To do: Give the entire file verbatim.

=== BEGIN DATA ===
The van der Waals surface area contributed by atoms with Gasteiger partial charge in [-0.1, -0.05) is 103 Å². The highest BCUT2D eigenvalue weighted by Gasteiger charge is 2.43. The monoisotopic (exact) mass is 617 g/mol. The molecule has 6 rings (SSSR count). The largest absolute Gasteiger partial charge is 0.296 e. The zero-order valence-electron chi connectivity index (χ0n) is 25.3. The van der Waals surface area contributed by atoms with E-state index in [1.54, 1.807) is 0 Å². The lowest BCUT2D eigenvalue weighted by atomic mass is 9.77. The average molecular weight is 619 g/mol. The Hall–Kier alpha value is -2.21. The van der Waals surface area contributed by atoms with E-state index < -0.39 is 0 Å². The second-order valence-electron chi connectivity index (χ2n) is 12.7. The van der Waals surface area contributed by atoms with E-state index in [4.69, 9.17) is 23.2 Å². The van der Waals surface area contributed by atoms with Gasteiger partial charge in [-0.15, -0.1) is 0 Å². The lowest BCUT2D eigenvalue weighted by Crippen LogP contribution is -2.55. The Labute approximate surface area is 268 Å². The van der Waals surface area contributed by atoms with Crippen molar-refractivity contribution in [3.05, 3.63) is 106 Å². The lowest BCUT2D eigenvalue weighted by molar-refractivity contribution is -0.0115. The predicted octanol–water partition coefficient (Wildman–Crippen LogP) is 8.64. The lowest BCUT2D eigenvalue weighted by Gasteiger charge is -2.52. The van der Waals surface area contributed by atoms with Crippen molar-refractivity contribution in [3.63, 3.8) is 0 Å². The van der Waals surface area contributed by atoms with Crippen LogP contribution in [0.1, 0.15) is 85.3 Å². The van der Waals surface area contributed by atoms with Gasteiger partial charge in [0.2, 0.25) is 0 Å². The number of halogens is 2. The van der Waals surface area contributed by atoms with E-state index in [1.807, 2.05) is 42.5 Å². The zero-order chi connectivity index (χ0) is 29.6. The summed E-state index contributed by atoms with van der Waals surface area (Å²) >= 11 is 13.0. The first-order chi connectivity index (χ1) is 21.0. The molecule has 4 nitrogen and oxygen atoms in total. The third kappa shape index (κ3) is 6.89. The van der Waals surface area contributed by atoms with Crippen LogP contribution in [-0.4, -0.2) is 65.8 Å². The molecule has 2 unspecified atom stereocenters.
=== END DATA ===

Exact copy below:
The van der Waals surface area contributed by atoms with Gasteiger partial charge in [-0.1, -0.05) is 103 Å². The highest BCUT2D eigenvalue weighted by Gasteiger charge is 2.43. The monoisotopic (exact) mass is 617 g/mol. The molecule has 6 rings (SSSR count). The largest absolute Gasteiger partial charge is 0.296 e. The zero-order valence-electron chi connectivity index (χ0n) is 25.3. The van der Waals surface area contributed by atoms with E-state index in [1.54, 1.807) is 0 Å². The lowest BCUT2D eigenvalue weighted by atomic mass is 9.77. The average molecular weight is 619 g/mol. The Hall–Kier alpha value is -2.21. The van der Waals surface area contributed by atoms with E-state index < -0.39 is 0 Å². The second-order valence-electron chi connectivity index (χ2n) is 12.7. The van der Waals surface area contributed by atoms with E-state index in [4.69, 9.17) is 23.2 Å². The van der Waals surface area contributed by atoms with Gasteiger partial charge in [-0.15, -0.1) is 0 Å². The lowest BCUT2D eigenvalue weighted by Crippen LogP contribution is -2.55. The Labute approximate surface area is 268 Å². The van der Waals surface area contributed by atoms with Crippen molar-refractivity contribution in [3.05, 3.63) is 106 Å². The lowest BCUT2D eigenvalue weighted by molar-refractivity contribution is -0.0115. The predicted octanol–water partition coefficient (Wildman–Crippen LogP) is 8.64. The lowest BCUT2D eigenvalue weighted by Gasteiger charge is -2.52. The van der Waals surface area contributed by atoms with Crippen molar-refractivity contribution in [3.63, 3.8) is 0 Å². The van der Waals surface area contributed by atoms with Crippen LogP contribution in [0.1, 0.15) is 85.3 Å². The van der Waals surface area contributed by atoms with Gasteiger partial charge in [0.2, 0.25) is 0 Å². The number of halogens is 2. The van der Waals surface area contributed by atoms with E-state index in [1.807, 2.05) is 42.5 Å². The zero-order chi connectivity index (χ0) is 29.6. The summed E-state index contributed by atoms with van der Waals surface area (Å²) >= 11 is 13.0. The first-order chi connectivity index (χ1) is 21.0. The molecule has 4 nitrogen and oxygen atoms in total. The third kappa shape index (κ3) is 6.89. The van der Waals surface area contributed by atoms with Crippen LogP contribution in [-0.4, -0.2) is 65.8 Å². The molecule has 2 unspecified atom stereocenters.